Toronto Film Festival to take virtual turn due to coronavirus pandemic

Updated: Jun 25, 2020, 11:08 IST | ANI | Washington D.C

According to Variety, the mega event, TIFF unspools between September 10 through September 19 and will include screenings of roughly 50 films during its initial five days

Pic courtersy/TIFF's Instagram account
Pic courtersy/TIFF's Instagram account

The Toronto International Film Festival (TIFF) will be a hybrid of physical screenings and virtual events because of this new pandemic reality. According to Variety, the mega event, TIFF unspools between September 10 through September 19 and will include screenings of roughly 50 films during its initial five days. The following plan is subject to approval by the city and provincial health officials.

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Your #TIFF20 need-to-know: 🗓ï¸Â September 10 to 19 🎥 Physical, socially-distanced screenings for the first five days 💻 Digital film premieres, talks and events for the full 10 days 🎟ï¸Â Member and ticket on-sale details to come . #TIFF20 will feature a tighter selection of 50 feature films, and five programs of short films, with the same quality and range you’d expect — including: . AMMONITE, dir. Francis Lee ANOTHER ROUND, dir. Thomas Vinterberg BRUISED, dir. Halle Berry CONCRETE COWBOY, dir. Ricky Staub FAUNA, dir. Nicolás Pereda GOOD JOE BELL, dir. Reinaldo Marcus Green SPRING BLOSSOM, dir. Suzanne Lindon TRUE MOTHERS, dir. Naomi Kawase plus so much more. . TIFF is ensuring its facilities are outfitted with appropriate health precautions, and is working with the Province of Ontario, the City of Toronto, medical advisors and public health officials to ensure the safety of audiences, partners, and staff. . Stay tuned: Information regarding film selection, screening venues, ticket sales for both Members and public, accreditation and TIFF Industry Conference will be available in the coming weeks. . . . . #TIFF #TorontoInternationalFilmFestival #FilmFestival #Toronto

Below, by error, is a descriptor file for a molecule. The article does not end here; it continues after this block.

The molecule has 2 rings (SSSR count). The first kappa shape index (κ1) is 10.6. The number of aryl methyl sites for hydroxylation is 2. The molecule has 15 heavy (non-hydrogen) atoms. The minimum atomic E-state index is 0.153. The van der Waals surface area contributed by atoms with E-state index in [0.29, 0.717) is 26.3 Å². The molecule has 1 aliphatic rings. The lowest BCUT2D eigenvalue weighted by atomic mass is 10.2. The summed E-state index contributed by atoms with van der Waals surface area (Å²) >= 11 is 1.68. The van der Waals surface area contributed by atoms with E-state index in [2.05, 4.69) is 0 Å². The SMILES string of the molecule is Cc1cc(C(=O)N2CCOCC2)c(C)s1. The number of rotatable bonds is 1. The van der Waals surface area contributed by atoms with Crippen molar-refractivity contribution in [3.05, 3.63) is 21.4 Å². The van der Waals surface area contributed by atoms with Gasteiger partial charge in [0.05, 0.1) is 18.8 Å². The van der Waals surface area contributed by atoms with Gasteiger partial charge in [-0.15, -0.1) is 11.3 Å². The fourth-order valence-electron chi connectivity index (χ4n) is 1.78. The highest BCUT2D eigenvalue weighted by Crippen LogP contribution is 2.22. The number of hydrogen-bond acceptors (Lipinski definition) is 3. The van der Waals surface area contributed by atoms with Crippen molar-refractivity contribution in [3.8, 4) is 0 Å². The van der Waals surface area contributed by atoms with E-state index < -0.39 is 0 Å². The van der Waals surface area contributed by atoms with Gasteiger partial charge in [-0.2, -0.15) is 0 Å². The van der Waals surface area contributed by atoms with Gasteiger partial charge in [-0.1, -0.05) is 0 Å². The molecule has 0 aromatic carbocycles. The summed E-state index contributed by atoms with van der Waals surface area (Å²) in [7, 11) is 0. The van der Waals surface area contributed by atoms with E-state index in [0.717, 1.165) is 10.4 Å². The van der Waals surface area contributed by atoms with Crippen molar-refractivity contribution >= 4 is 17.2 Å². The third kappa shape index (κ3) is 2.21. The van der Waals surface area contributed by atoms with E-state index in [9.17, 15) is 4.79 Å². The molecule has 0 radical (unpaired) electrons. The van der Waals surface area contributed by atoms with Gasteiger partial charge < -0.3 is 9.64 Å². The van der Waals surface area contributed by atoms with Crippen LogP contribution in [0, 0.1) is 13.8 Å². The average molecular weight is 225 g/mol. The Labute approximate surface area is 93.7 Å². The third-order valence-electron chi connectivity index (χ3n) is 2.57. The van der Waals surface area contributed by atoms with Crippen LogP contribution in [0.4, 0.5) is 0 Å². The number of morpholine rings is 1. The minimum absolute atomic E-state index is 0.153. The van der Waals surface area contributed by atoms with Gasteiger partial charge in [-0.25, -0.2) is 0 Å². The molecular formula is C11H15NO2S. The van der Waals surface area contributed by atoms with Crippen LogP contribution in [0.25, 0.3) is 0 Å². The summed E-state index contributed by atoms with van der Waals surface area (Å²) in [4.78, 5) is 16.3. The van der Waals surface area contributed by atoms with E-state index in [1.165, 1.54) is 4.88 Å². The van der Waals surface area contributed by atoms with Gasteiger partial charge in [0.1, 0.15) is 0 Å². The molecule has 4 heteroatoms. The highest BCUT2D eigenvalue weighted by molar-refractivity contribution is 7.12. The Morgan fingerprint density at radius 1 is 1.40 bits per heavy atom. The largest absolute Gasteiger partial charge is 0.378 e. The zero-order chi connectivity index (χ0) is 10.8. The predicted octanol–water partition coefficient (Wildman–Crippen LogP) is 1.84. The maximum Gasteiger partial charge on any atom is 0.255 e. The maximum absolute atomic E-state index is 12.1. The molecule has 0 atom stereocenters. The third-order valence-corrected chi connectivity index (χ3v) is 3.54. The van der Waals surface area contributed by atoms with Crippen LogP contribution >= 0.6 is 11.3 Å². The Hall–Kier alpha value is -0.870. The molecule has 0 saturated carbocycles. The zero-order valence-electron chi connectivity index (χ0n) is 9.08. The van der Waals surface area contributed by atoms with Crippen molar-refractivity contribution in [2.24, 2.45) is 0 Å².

A post shared by TIFF (@tiff_net) onJun 24, 2020 at 9:05am PDT

Some of these films include 'Ammonite,' directed by Francis Lee of 'God's Own Country' renown; 'Another Round,' from Danish auteur Thomas Vinterberg (Denmark); 'Concrete Cowboys,' an adaptation of the novel Ghetto Cowboy from director Ricky Staub; 'Bruised,' the directorial debut film of Oscar-winner Halle Berry (USA); and 'True Mothers' by Japanese filmmaker Naomi Kawase. More titles will be announced over the summer.

TIFF generates more than 200 million USD in annual economic activity for Toronto and Ontario, which helped spur the festival's organisers to come up with a plan for operating safely during COVID-19.

However, other film festivals such as Tribeca or the New York Film Festival have been cancelled, postponed or reconstituted as virtual events.

TIFF, earlier this week, laid off 31 full-time staff positions because of closures related to COVID-19. The organisation said it expects there to be a 50 per cent reduction in revenue from 2019, putting a severe financial strain on its operations.

For the first time in its history, TIFF will launch a digital platform for the festival. Over the 10 days, the platform will host digital screenings, as well as numerous talks and special events.

Cameron Bailey, artistic director and co-head of TIFF said, "The pandemic has hit TIFF hard, but we've responded by going back to our original inspiration -- to bring the very best in film to the broadest possible audience.Our teams have had to rethink everything, and open our minds to new ideas. In countless video calls over the past three months we have rebuilt our festival for 2020 drawing on our five decades of commitment to strong curation, support for filmmakers and engagement with audiences."

For its 45th year, TIFF will be welcoming 50 celebrated filmmakers and actors as TIFF ambassadors. It's a group that will include Ava DuVernay, Taika Waititi, Anurag Kashyap, Nicole Kidman, Martin Scorsese, Nadine Labaki, Alfonso Cuaron, Riz Ahmed, Rian Johnson, Jason Reitman, Isabelle Huppert and Claire Denis.

Joana Vicente, executive director and co-head of TIFF said, "We could never have anticipated the global seismic changes we would be facing in 2020.We tapped into the original spirit of the Festival from when it began in 1976 as our guiding light. The distilled edition of TIFF 2020 reflects a deep love of film, passion for our loyal audiences, commitment to the industry and a whole lot of heart."

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